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Democrats’ Top Priority Before Fall Elections Is Rigging U.S. Voting Rules


Commentary BY: JONATHAN S. TOBIN | JANUARY 07, 2022

Read more at https://www.conservativereview.com/democrats-top-priority-before-fall-elections-is-rigging-u-s-voting-rules-2656251008.html/

U.S. Capitol after the insurrection

Have Democrats found the issue on which they can break what’s left of Senate traditions and parlay a 50-50 split into partisan domination? It’s far from clear that anything will be enough to move the two recalcitrant members of their caucus — Sens. Joe Manchin, D-W.Va., and Kyrsten Sinema, D-Ariz., — to change their minds about voting to change the chamber’s rules that require a majority of 60 in order to invoke cloture and end filibusters. But if anything will do it, it might be the claim that passing their game-changing federal voting rights bill is the only way to defend American democracy against Republican insurrectionists.

Manchin and Sinema’s opposition was the rock on which the Biden administration’s effort to pass their trillion-dollar “Build Back Better” spending bill broke in December. The pair felt comfortable resisting presidential pressure as well as a storm of abuse from leftists on legislation that would likely sink an already shaky economy and fuel record inflation.

But with their ambitious spending plans blocked, Democrats are pivoting in the new year to a renewed effort to pass something that is likely even dearer to the hearts of their left-wing base: changing voting laws to make it easier for Democrats to win elections. They are tying the “nuclear option” on the filibuster and passage of voting bills to their attempt to turn the one-year anniversary of the Jan. 6 Capitol riot into a festival aimed at demonizing all Republicans as “insurrectionist” traitors who present a threat to democracy.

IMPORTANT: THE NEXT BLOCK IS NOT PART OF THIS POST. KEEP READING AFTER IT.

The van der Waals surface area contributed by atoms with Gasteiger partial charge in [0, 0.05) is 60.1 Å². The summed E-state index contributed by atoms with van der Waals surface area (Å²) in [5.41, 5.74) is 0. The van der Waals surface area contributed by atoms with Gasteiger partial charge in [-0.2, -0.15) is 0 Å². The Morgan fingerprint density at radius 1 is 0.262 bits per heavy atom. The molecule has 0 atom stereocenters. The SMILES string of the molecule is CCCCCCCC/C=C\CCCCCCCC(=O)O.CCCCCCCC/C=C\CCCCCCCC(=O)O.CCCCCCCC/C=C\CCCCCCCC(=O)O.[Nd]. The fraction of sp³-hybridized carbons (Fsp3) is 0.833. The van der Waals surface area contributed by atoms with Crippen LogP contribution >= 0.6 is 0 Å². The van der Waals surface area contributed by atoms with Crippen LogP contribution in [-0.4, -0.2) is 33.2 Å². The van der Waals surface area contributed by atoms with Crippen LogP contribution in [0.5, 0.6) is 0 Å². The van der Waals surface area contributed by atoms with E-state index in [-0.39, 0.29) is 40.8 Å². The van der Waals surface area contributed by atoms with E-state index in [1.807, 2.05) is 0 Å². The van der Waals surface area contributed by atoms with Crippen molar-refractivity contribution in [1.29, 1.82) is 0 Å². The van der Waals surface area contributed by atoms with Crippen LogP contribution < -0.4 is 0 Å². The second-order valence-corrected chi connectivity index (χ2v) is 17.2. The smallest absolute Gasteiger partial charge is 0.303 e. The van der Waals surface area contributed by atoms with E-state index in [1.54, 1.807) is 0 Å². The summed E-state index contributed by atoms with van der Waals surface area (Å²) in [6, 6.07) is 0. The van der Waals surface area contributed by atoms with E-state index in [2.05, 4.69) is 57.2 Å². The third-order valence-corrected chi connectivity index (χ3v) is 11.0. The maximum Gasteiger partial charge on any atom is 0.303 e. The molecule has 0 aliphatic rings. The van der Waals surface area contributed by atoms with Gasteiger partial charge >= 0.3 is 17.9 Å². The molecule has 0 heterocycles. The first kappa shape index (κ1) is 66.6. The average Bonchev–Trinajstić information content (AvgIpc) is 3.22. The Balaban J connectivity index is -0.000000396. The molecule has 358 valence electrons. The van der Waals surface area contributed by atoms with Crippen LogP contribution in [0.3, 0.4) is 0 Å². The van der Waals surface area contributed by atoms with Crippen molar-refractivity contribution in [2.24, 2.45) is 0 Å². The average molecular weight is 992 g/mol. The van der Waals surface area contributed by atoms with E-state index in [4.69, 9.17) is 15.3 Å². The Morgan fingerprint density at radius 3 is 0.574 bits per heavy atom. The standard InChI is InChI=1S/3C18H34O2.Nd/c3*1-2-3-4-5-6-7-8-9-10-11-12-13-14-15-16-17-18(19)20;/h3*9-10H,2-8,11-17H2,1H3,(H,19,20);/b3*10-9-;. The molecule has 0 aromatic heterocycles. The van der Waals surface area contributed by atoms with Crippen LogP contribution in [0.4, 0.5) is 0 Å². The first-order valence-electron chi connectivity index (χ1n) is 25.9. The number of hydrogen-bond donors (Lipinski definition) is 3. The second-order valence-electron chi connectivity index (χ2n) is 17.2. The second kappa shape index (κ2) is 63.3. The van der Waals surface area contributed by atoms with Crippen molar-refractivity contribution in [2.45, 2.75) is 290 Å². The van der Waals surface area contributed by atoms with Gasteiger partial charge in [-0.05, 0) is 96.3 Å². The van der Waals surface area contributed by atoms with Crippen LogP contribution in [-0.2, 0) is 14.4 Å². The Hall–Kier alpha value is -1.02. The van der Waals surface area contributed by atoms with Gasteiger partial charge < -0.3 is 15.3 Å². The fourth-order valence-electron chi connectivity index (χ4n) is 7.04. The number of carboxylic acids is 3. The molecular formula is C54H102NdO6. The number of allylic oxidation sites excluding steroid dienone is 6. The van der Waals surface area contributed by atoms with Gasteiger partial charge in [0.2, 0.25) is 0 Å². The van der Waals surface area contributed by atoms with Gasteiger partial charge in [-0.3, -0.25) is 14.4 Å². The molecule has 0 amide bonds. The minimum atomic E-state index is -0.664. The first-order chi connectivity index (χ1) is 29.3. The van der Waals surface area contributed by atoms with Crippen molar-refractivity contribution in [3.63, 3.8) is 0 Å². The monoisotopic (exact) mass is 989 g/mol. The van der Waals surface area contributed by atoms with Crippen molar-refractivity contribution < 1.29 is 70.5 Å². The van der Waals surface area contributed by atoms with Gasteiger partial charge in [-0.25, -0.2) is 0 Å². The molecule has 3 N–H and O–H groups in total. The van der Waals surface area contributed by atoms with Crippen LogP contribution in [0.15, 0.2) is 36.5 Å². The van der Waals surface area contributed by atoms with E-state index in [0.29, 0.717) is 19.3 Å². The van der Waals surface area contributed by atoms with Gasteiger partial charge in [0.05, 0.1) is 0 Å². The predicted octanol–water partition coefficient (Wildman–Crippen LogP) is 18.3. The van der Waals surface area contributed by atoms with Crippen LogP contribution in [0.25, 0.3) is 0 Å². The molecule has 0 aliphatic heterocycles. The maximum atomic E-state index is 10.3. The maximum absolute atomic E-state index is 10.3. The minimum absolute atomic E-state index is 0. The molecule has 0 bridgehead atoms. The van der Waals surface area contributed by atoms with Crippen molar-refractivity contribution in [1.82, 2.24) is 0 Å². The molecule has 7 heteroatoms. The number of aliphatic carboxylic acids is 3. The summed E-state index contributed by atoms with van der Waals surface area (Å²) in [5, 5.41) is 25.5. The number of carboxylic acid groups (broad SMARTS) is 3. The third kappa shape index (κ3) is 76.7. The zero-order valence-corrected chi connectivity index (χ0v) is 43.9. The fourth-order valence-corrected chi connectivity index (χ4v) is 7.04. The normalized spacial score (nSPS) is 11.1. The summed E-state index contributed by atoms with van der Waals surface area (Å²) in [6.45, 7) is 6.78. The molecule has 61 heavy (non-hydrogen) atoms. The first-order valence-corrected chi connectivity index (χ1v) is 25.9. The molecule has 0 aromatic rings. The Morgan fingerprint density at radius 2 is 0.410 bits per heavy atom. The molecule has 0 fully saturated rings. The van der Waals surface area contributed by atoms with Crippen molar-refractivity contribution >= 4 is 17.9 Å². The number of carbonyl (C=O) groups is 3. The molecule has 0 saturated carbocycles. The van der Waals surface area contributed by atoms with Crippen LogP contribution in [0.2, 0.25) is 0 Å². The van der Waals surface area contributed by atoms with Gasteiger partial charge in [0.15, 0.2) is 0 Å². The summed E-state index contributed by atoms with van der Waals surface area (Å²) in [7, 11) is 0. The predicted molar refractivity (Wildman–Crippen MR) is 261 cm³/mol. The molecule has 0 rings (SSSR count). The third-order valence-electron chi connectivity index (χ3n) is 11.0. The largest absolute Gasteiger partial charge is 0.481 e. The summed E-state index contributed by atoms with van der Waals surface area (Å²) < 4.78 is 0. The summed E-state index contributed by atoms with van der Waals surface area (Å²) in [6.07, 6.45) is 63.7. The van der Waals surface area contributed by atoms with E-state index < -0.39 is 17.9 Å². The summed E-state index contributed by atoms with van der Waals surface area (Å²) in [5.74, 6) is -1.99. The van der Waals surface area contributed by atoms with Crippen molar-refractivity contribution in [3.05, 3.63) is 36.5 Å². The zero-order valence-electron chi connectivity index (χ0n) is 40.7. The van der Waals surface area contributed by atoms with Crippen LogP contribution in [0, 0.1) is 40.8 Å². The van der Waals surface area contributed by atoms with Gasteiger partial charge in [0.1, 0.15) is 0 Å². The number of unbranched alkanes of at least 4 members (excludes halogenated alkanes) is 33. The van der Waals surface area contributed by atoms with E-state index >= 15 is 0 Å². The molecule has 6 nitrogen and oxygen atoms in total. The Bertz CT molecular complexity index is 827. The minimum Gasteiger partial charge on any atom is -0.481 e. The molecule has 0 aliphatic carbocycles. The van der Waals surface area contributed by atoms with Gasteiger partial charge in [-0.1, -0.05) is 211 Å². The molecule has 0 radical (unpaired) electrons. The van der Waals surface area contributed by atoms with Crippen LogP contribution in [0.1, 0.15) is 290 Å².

With their cheering section in the corporate media treating “Insurrection Day” observances as if it were a new national holiday and more important than 9/11, they’ve created more leverage that could shift their two holdouts. If it does, that would allow Vice President Kamala Harris’ tie-breaking vote to transform the electoral landscape in a manner that will end federalism for all intents and purposes and give federal bureaucrats unprecedented power to help Democrats win elections.

Democratic Holdouts Could Be On Board This Time

The crucial point here is that, unlike “Build Back Better,” Manchin and Sinema have already endorsed both the John R. Lewis Voting Rights Advancement Act and the even more far-reaching “Freedom to Vote Act.” So this will be a far sterner test of their principled opposition to a move that would essentially seek to make the Senate, like the House of Representatives, a purely majoritarian institution.

The Senate was designed by the republic’s Founders to act as a brake on the will of marginal majorities seeking to use a temporary advantage to enact laws that would transform the country with unknowable and potentially dangerous consequences.

The John R. Lewis Act would allow the federal government to intervene anywhere in the country to overrule local or state authorities whenever the left alleges that changes in the laws could theoretically disadvantage minority voters. That would override the U.S. Supreme Court 2013 ruling in Shelby County v. Holder that held that it was no longer legal for activist lawyers in the Department of Justice to act as if the country hadn’t been transformed since the Voting Rights Act of 1965 forced the end of de jure racial discrimination.

Legislation Would Federalize Elections

The “Freedom to Vote Act” would, in effect, federalize all elections. Along with turning Election Day into yet another national holiday, the act would impose early voting rules everywhere and allow voting by felons and attempts to influence those waiting to vote with gifts of food and water. It would make automatic voter registration, same-day registration, and online registration mandatory. It would also end partisan gerrymandering while still protecting often bizarrely shaped minority-majority districts that were created to ensure specific racial groups would dominate them.